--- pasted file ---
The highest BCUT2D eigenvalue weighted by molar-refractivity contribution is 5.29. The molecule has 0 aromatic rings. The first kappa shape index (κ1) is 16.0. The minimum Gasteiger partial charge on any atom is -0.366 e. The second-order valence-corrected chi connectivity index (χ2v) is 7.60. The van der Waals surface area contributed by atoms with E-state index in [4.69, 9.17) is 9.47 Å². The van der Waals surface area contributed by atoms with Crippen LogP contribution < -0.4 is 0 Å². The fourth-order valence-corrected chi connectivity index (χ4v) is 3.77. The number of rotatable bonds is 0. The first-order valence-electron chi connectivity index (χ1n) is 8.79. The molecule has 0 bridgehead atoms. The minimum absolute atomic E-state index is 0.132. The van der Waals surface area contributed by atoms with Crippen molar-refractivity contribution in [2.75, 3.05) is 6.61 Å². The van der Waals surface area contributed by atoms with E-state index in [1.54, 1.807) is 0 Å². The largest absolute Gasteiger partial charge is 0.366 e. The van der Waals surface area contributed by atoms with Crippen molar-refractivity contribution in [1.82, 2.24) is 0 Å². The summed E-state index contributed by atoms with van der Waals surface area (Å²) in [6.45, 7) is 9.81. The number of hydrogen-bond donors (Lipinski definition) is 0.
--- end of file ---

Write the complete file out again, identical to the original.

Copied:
The highest BCUT2D eigenvalue weighted by molar-refractivity contribution is 5.29. The molecule has 0 aromatic rings. The first kappa shape index (κ1) is 16.0. The minimum Gasteiger partial charge on any atom is -0.366 e. The second-order valence-corrected chi connectivity index (χ2v) is 7.60. The van der Waals surface area contributed by atoms with E-state index in [4.69, 9.17) is 9.47 Å². The van der Waals surface area contributed by atoms with Crippen LogP contribution < -0.4 is 0 Å². The fourth-order valence-corrected chi connectivity index (χ4v) is 3.77. The number of rotatable bonds is 0. The first-order valence-electron chi connectivity index (χ1n) is 8.79. The molecule has 0 bridgehead atoms. The minimum absolute atomic E-state index is 0.132. The van der Waals surface area contributed by atoms with Crippen molar-refractivity contribution in [2.75, 3.05) is 6.61 Å². The van der Waals surface area contributed by atoms with E-state index in [1.54, 1.807) is 0 Å². The largest absolute Gasteiger partial charge is 0.366 e. The van der Waals surface area contributed by atoms with Crippen molar-refractivity contribution in [1.82, 2.24) is 0 Å². The summed E-state index contributed by atoms with van der Waals surface area (Å²) in [6.45, 7) is 9.81. The number of hydrogen-bond donors (Lipinski definition) is 0.